Most of the date and time results are dependent on the time zone environment. The reference files are generated for time zone PST8PDT (Berkeley, California), and there will be apparent failures if the tests are not run with that time zone setting. The regression test driver sets environment variable PGTZ to PST8PDT, which normally ensures proper results.
Some of the tests involve computing 64-bit floating-point numbers (double precision) from table columns. Differences in results involving mathematical functions of double precision columns have been observed. The float8 and geometry tests are particularly prone to small differences across platforms, or even with different compiler optimization settings. Human eyeball comparison is needed to determine the real significance of these differences which are usually 10 places to the right of the decimal point.
Some systems display minus zero as -0, while others just show 0.
Some systems signal errors from
exp() differently from the mechanism expected by the current PostgreSQL code.
You might see differences in which the same rows are output in a different order than what appears in the expected file. In most cases this is not, strictly speaking, a bug. Most of the regression test scripts are not so pedantic as to use an ORDER BY for every single SELECT, and so their result row orderings are not well-defined according to the SQL specification. In practice, since we are looking at the same queries being executed on the same data by the same software, we usually get the same result ordering on all platforms, so the lack of ORDER BY is not a problem. Some queries do exhibit cross-platform ordering differences, however. When testing against an already-installed server, ordering differences can also be caused by non-C locale settings or non-default parameter settings, such as custom values of work_mem or the planner cost parameters.
Therefore, if you see an ordering difference, it's not something to worry about, unless the query does have an ORDER BY that your result is violating. However, please report it anyway, so that we can add an ORDER BY to that particular query to eliminate the bogus "failure" in future releases.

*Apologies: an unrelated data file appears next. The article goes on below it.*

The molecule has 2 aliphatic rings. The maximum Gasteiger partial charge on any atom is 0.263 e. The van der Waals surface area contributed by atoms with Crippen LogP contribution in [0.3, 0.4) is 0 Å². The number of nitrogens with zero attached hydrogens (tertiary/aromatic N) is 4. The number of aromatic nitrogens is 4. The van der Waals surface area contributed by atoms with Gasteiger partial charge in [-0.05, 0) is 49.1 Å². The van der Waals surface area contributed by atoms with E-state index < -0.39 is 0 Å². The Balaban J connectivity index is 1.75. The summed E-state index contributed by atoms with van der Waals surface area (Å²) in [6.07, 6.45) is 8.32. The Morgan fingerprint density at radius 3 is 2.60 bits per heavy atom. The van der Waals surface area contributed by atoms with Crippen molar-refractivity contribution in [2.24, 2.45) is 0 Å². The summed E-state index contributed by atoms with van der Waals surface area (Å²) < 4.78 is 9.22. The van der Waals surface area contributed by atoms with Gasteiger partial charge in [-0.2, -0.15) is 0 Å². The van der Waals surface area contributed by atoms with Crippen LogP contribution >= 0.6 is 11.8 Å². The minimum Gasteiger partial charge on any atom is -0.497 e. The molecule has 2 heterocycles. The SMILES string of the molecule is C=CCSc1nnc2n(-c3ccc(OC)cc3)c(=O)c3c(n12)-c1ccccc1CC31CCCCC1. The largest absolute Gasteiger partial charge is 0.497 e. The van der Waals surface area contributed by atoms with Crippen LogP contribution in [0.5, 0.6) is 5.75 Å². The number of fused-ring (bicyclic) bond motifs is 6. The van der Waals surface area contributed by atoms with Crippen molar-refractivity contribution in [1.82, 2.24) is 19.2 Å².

You might wonder why we don't order all the regression test queries explicitly to get rid of this issue once and for all. The reason is that that would make the regression tests less useful, not more, since they'd tend to exercise query plan types that produce ordered results to the exclusion of those that don't.
If the errors test results in a server crash at the select infinite_recurse() command, it means that the platform's limit on process stack size is smaller than the max_stack_depth parameter indicates. This can be fixed by running the server under a higher stack size limit (4MB is recommended with the default value of max_stack_depth). If you are unable to do that, an alternative is to reduce the value of max_stack_depth.
On platforms supporting
getrlimit(), the server should automatically choose a safe value of max_stack_depth; so unless you've manually overridden this setting, a failure of this kind is a reportable bug.
The random test script is intended to produce random results. In very rare cases, this causes that regression test to fail. Typing:
diff results/random.out expected/random.out
should produce only one or a few lines of differences. You need not worry unless the random test fails repeatedly.
When running the tests against an existing installation, some non-default parameter settings could cause the tests to fail. For example, changing parameters such as enable_seqscan or enable_indexscan could cause plan changes that would affect the results of tests that use EXPLAIN.